This is all perhaps an excessive preamble to the following: the sex industry preys on people, mostly women, like this who have few options. If all you have to sell is yourself and the only boss who will buy you is the owner of a brothel (or if your other options seem even worse than sex work)… well, if you really need that money, that’s what you will do.

Shitty work in general makes people feel alienated from it – personally I work at a call centre, which is hardly spiritually fulfilling. The difference with prostitution is that it makes people feel alienated from their sexuality – a core part of the human experience for most people. They have to give themselves over to someone who regards them as a body to be fucked, basically, and it doesn’t particularly matter if they find this client completely repulsive. It is true that prostitutes in legal brothels in Victoria have the legal right to reject any client they like, but in practice they can’t get too fussy, because what work are they going to get then? Then they have to pleasure whoever’s hired them, and without regard for themselves, unless their hirer has a particular predilection for that. From the sounds of things, that really doesn’t happen very often. Basically, instead of sexuality being what it should be – about mutual desire, mutual pleasure, with both parties able to explore the acts they’d like to try and avoid the acts they don’t – it becomes a transaction, in which (almost always) a man purchases a body for the purpose of satisfying himself.

There are so many “feminists” – liberals – who go on and on about choice, about how women choose to enter the sex industry, and they seem to love telling highly individualised stories of high-class escorts with excellent working conditions. I find this incredibly frustrating because sure, if you refuse to have any kind of systemic analysis, I’m sure you can find plenty of examples of relatively privileged people who made genuine choices to go into sex work and never regretted it and had a blast. This isn’t the experience of most sex workers. It’s also not a substitute for an analysis of the system. The article I linked to right at the top here also says the following:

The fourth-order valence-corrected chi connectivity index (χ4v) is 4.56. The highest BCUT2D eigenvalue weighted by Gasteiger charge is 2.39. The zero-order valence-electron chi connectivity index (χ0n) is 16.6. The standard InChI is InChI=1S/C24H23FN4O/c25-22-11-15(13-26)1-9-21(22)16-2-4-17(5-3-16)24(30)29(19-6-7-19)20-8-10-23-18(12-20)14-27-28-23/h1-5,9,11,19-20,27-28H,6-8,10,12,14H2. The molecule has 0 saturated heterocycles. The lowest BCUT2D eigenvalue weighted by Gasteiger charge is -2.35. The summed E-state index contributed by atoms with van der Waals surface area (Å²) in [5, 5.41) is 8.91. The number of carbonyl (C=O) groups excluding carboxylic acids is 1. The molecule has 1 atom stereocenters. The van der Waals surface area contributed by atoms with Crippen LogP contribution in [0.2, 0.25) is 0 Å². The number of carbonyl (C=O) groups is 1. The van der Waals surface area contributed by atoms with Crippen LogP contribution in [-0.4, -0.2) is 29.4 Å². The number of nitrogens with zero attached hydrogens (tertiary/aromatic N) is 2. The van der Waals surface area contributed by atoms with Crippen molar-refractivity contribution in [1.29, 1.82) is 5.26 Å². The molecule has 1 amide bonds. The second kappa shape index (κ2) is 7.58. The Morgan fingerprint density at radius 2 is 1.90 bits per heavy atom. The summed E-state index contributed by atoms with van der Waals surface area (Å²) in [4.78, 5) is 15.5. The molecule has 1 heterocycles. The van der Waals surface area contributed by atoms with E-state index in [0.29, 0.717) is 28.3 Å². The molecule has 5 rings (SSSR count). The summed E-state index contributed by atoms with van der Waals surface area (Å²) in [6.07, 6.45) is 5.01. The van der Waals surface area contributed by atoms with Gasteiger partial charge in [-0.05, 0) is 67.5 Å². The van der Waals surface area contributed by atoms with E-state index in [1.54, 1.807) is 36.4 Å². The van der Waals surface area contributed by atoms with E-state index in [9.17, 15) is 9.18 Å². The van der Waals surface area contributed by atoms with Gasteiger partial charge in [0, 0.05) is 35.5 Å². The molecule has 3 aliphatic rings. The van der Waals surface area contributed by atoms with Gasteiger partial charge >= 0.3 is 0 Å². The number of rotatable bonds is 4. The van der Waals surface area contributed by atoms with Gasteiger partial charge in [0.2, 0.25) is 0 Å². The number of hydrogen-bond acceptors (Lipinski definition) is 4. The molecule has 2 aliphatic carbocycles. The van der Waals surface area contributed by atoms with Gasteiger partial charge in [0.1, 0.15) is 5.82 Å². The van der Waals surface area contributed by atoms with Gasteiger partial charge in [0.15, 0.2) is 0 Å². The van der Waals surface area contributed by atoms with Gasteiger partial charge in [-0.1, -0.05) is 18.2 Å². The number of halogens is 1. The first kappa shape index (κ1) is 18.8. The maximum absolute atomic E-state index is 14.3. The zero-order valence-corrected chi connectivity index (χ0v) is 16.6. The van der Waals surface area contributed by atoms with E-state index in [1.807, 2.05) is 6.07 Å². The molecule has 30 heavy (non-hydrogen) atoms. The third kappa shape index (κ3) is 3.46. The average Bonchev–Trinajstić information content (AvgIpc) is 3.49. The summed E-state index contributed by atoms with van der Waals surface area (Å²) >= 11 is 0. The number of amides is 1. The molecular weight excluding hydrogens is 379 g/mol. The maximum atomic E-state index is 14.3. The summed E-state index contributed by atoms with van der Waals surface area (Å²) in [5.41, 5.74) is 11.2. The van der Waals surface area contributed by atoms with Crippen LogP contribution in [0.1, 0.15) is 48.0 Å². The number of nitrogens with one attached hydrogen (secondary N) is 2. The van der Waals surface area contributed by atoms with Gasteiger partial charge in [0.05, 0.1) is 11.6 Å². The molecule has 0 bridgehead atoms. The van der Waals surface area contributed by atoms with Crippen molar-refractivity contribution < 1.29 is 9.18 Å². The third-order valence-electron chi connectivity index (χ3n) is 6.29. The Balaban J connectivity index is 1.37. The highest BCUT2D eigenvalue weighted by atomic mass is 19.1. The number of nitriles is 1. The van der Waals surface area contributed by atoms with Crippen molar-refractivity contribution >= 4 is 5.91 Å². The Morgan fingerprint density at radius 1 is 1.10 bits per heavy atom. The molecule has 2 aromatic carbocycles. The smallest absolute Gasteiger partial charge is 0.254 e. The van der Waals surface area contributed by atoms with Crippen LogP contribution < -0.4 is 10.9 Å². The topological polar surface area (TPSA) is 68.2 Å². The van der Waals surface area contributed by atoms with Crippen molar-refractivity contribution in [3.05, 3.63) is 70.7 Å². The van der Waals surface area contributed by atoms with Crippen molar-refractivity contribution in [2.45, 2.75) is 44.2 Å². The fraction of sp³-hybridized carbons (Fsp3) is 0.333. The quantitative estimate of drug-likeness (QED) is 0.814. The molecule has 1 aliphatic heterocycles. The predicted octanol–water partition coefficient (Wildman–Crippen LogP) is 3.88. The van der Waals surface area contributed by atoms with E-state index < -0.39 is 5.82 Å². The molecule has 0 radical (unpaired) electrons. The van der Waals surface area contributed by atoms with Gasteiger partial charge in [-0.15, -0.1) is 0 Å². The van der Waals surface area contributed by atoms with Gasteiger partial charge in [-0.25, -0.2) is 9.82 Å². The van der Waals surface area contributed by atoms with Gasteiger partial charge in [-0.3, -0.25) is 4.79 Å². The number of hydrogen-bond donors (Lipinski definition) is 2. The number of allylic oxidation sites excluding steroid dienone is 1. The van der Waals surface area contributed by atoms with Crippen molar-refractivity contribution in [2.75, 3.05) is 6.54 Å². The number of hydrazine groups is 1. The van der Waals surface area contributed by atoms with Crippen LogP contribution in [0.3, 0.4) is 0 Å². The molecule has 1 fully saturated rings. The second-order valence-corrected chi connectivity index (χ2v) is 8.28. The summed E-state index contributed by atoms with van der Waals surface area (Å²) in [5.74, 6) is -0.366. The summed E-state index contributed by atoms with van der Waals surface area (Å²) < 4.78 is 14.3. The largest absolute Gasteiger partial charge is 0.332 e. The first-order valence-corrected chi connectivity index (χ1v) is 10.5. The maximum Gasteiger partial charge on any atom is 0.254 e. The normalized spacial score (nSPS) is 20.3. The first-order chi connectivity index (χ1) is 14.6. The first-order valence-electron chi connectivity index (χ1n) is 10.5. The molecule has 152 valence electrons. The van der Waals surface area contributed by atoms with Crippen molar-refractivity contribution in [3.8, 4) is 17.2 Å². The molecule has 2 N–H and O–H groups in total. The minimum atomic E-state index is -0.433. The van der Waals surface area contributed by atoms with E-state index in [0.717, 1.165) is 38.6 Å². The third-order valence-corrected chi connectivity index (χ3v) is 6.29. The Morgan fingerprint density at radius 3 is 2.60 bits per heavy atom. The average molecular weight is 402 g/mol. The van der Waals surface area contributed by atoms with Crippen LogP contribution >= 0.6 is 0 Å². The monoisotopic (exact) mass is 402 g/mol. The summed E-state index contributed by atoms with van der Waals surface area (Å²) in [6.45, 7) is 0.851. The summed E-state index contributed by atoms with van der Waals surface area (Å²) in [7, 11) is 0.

Sexual violence and physical assault are the norm for women in legal prostitution. In one Dutch study, 60 per cent of women in legal prostitution were physically assaulted, 70 per cent were threatened with physical assault, 40 per cent experienced sexual violence and 40 per cent had been coerced into legal prostitution.

I realise that one study isn’t necessarily a clinching argument either, but from what I’ve heard about legal brothels in Australia, these statistics sound like ballpark figures here too. And this is what I’m talking about – not individual women’s choices (they can do what they want, honestly), but a system in which many people do not have much choice, and get subjected to experiences such as these.

So we get back to that question – why would I want this institution to be legal?

Basically, because the institution exists whether it’s legal or not. The way to abolish it is to challenge the basis for its existence – the poverty that coerces people into sex work when they don’t want to be there; the gendered and sexual oppression that means bodies can be commodified, treated as objects for sale. There should be open borders, so that migrant women can’t be threatened with having their visas revoked, or being reported to authorities if they’re “illegal” in the first place. Sex work should certainly not be criminalised, such that no sex worker should ever fear harassment from the police, nor feel they have to depend on pimps or bosses for safety.

The way to abolish this industry is really the same as for a lot of other revolting industries – it’s for workers to organise and demand real change. It’s for capitalism and oppression to be abolished. In a post-capitalist world, where production was organised around human need and there was no such thing as money, there couldn’t be any such thing as prostitution, only sex. Shouldn’t that be what we strive for?

Basically, I disagreed with this article because it denies the crucial point that prostitution is inevitable until class society is overthrown. Criminalising it has never stamped it out. And if conditions are still terrible while prostitution is legal – I obviously don’t disagree – the solution is not to make it illegal again, but for workers to struggle against those businesses, in the same way that say, workers at Baiada struggled against the company whose horrible working conditions saw a man decapitated. I do think prostitution is qualitatively different from chicken factories for its role in upholding gendered and sexual oppression, but the appropriate (systematic) way to approach them is similar.

This post has been a bit all over the place and I apologise for that. Basically, the point is that this author and I are in agreement that prostitution is harmful, and not at all in agreement about what is to be done about it. I think the role of capitalism is central, and so capitalism has to be fundamentally challenged if we ever want prostitution to go away. And that is that.